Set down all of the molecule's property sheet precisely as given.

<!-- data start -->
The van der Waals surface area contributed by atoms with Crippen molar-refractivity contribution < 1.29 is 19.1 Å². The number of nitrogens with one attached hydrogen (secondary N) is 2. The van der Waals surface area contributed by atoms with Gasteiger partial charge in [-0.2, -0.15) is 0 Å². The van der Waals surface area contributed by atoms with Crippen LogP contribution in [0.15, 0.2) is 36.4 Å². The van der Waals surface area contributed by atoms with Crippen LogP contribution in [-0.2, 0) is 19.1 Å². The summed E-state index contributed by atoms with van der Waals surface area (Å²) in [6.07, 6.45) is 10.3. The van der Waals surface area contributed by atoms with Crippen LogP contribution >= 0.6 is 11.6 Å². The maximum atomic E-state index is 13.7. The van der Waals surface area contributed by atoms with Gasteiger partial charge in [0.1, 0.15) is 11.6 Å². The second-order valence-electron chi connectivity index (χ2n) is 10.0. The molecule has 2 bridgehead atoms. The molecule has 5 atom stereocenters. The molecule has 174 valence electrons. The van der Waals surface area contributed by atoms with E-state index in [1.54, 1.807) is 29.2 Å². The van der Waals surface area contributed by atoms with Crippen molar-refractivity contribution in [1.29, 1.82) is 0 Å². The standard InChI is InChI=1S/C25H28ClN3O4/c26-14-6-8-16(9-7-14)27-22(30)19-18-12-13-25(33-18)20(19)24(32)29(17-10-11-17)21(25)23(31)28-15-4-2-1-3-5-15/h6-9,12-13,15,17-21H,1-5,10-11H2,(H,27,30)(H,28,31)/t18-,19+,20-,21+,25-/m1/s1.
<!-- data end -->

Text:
The van der Waals surface area contributed by atoms with Crippen molar-refractivity contribution < 1.29 is 19.1 Å². The number of nitrogens with one attached hydrogen (secondary N) is 2. The van der Waals surface area contributed by atoms with Gasteiger partial charge in [-0.2, -0.15) is 0 Å². The van der Waals surface area contributed by atoms with Crippen LogP contribution in [0.15, 0.2) is 36.4 Å². The van der Waals surface area contributed by atoms with Crippen LogP contribution in [-0.2, 0) is 19.1 Å². The summed E-state index contributed by atoms with van der Waals surface area (Å²) in [6.07, 6.45) is 10.3. The van der Waals surface area contributed by atoms with Crippen LogP contribution >= 0.6 is 11.6 Å². The maximum atomic E-state index is 13.7. The van der Waals surface area contributed by atoms with Gasteiger partial charge in [0.1, 0.15) is 11.6 Å². The second-order valence-electron chi connectivity index (χ2n) is 10.0. The molecule has 2 bridgehead atoms. The molecule has 5 atom stereocenters. The molecule has 174 valence electrons. The van der Waals surface area contributed by atoms with E-state index in [1.54, 1.807) is 29.2 Å². The van der Waals surface area contributed by atoms with Crippen molar-refractivity contribution in [1.29, 1.82) is 0 Å². The standard InChI is InChI=1S/C25H28ClN3O4/c26-14-6-8-16(9-7-14)27-22(30)19-18-12-13-25(33-18)20(19)24(32)29(17-10-11-17)21(25)23(31)28-15-4-2-1-3-5-15/h6-9,12-13,15,17-21H,1-5,10-11H2,(H,27,30)(H,28,31)/t18-,19+,20-,21+,25-/m1/s1.